Exploring parental perceptions about school travel and walking school buses: A thematic analysis approach

Alexandros Nikitas, Judith Y.T. Wang, Cathy Knamiller

Research output: Contribution to journalArticle

1 Citation (Scopus)

Abstract

Establishing a less car-oriented mobility ethos through initiatives targeting, among others, children's travel to school could be a key for unlocking the potential for a more sustainable future. A Walking School Bus (WSB)is a relatively new and scarcely evaluated commuting mechanism that in theory provides a creative scheme capable of inspiring voluntary travel behaviour change for children and parents. Through a series of in-depth focus group sessions that were conducted in Bradford, UK this article explores the perceptions of parents that are ultimately the decision-makers about how their children go to school. This work improves the understanding of the different challenges and opportunities underpinning travel to school, in general, and WSBs, in particular, by identifying and discussing six thematic areas of critical importance that explain the decision-making behind potential WSB uptake. These are namely: logistics, safety, trust, health and wellbeing, emotional needs and educational opportunities. Finally, the paper provides policy recommendations about how WSB initiatives can become more effective and attractive mobility tools for local communities.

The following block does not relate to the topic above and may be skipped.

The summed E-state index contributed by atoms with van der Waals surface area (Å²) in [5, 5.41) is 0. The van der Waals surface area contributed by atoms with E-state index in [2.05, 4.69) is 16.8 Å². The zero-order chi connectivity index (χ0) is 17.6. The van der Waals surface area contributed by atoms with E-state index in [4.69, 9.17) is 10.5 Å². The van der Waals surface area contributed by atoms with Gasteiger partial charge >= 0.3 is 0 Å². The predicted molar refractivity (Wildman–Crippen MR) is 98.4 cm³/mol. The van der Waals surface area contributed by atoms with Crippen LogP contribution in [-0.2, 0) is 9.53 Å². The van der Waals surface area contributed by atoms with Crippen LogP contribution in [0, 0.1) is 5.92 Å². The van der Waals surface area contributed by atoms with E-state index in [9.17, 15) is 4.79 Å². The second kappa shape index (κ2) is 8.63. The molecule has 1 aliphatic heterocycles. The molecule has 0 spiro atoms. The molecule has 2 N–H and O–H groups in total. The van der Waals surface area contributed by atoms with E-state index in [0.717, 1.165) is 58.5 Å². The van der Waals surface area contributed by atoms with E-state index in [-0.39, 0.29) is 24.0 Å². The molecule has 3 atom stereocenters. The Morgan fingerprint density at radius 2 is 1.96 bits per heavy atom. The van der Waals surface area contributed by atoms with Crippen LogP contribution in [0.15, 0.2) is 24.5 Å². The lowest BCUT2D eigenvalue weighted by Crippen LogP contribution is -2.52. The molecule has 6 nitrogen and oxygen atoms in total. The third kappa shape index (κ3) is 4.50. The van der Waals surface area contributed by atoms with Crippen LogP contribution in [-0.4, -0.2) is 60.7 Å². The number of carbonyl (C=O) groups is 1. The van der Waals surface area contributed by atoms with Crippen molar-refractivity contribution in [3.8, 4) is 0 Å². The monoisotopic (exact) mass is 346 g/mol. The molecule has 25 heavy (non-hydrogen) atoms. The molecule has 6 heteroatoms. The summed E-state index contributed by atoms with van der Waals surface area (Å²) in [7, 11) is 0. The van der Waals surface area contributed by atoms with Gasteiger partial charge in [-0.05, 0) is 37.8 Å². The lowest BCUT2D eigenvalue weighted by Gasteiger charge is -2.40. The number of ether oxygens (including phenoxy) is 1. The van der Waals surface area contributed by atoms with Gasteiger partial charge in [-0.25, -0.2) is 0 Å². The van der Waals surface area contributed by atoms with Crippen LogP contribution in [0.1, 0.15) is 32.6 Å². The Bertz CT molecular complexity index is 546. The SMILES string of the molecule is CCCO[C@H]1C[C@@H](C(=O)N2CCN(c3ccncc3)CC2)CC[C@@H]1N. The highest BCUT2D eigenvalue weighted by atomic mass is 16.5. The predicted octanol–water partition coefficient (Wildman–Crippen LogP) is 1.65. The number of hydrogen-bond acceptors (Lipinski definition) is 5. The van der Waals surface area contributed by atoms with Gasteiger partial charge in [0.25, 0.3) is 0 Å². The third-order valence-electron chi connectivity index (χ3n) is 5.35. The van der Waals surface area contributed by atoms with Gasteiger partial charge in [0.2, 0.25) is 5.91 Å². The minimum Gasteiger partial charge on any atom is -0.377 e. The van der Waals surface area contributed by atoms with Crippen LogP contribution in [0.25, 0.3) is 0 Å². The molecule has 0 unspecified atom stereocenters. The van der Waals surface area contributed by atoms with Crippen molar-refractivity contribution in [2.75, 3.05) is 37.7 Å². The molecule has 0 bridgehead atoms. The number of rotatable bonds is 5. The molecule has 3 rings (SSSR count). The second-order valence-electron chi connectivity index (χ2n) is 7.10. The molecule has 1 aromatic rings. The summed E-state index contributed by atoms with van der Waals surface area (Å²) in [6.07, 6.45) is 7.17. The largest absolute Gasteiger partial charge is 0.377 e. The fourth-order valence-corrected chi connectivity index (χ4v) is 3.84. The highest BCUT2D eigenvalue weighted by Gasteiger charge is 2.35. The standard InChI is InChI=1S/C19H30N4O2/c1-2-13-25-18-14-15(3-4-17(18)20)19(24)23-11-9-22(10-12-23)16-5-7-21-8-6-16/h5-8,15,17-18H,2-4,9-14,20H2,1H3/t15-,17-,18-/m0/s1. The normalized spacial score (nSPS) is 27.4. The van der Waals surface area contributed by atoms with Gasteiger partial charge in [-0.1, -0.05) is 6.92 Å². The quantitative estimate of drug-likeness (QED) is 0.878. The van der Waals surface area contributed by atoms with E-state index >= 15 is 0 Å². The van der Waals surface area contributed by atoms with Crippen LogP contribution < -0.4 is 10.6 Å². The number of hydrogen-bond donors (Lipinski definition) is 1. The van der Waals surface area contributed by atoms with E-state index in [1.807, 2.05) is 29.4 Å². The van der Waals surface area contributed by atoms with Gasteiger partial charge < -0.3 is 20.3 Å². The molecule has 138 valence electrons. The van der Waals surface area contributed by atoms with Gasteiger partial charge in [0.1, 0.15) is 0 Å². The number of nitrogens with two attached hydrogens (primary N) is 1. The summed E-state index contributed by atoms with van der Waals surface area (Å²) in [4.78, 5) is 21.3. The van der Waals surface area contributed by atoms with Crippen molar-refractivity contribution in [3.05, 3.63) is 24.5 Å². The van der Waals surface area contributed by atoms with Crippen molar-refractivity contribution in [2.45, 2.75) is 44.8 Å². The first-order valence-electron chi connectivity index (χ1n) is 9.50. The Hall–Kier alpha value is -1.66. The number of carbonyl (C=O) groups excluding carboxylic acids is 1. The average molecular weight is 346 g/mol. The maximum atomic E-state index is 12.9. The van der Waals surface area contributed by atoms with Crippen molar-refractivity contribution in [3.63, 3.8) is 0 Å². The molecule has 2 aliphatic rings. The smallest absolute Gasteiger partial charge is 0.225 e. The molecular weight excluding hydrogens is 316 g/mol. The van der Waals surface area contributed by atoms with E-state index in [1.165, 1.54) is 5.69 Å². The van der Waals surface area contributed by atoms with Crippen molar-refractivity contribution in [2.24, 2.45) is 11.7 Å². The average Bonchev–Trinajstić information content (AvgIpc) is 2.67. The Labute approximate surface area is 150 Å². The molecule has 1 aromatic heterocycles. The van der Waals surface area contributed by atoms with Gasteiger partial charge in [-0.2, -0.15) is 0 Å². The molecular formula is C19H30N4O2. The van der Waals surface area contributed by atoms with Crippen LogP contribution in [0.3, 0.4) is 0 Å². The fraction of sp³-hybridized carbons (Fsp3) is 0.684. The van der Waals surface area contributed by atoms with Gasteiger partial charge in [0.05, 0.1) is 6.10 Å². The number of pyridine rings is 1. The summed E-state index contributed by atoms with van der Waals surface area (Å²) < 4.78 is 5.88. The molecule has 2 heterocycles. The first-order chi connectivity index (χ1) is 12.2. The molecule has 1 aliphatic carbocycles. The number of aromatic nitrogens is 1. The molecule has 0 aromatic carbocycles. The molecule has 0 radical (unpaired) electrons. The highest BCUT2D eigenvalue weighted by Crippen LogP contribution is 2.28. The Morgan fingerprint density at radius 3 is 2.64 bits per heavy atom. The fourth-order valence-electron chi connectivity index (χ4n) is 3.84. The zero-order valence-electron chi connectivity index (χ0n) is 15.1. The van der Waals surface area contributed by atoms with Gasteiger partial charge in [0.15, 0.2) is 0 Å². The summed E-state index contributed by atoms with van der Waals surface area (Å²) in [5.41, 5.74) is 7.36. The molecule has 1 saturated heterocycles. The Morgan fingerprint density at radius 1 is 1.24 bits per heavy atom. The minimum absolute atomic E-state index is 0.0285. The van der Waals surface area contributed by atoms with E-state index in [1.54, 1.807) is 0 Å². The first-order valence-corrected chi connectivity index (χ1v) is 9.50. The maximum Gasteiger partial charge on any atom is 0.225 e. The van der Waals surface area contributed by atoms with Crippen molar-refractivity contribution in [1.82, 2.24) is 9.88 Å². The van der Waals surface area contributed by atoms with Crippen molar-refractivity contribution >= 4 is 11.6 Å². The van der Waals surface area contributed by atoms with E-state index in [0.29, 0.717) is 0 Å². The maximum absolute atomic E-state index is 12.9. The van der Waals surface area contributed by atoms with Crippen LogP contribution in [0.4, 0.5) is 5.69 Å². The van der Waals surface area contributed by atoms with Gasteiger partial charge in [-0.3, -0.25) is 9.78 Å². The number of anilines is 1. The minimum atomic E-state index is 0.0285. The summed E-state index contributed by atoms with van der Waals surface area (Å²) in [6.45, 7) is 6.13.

LanguageEnglish
Pages468-487
Number of pages20
JournalTransportation Research Part A: Policy and Practice
Volume124
Early online date9 May 2019
DOIs
Publication statusPublished - Jun 2019

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travel
school
parents
Logistics
school initiative
Railroad cars
Decision making
Health
travel behavior
educational opportunity
decision maker
logistics
Thematic analysis
Bus
decision making
health
community
Group

Cite this

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Exploring parental perceptions about school travel and walking school buses : A thematic analysis approach. / Nikitas, Alexandros; Wang, Judith Y.T.; Knamiller, Cathy.

In: Transportation Research Part A: Policy and Practice, Vol. 124, 06.2019, p. 468-487.

Research output: Contribution to journalArticle

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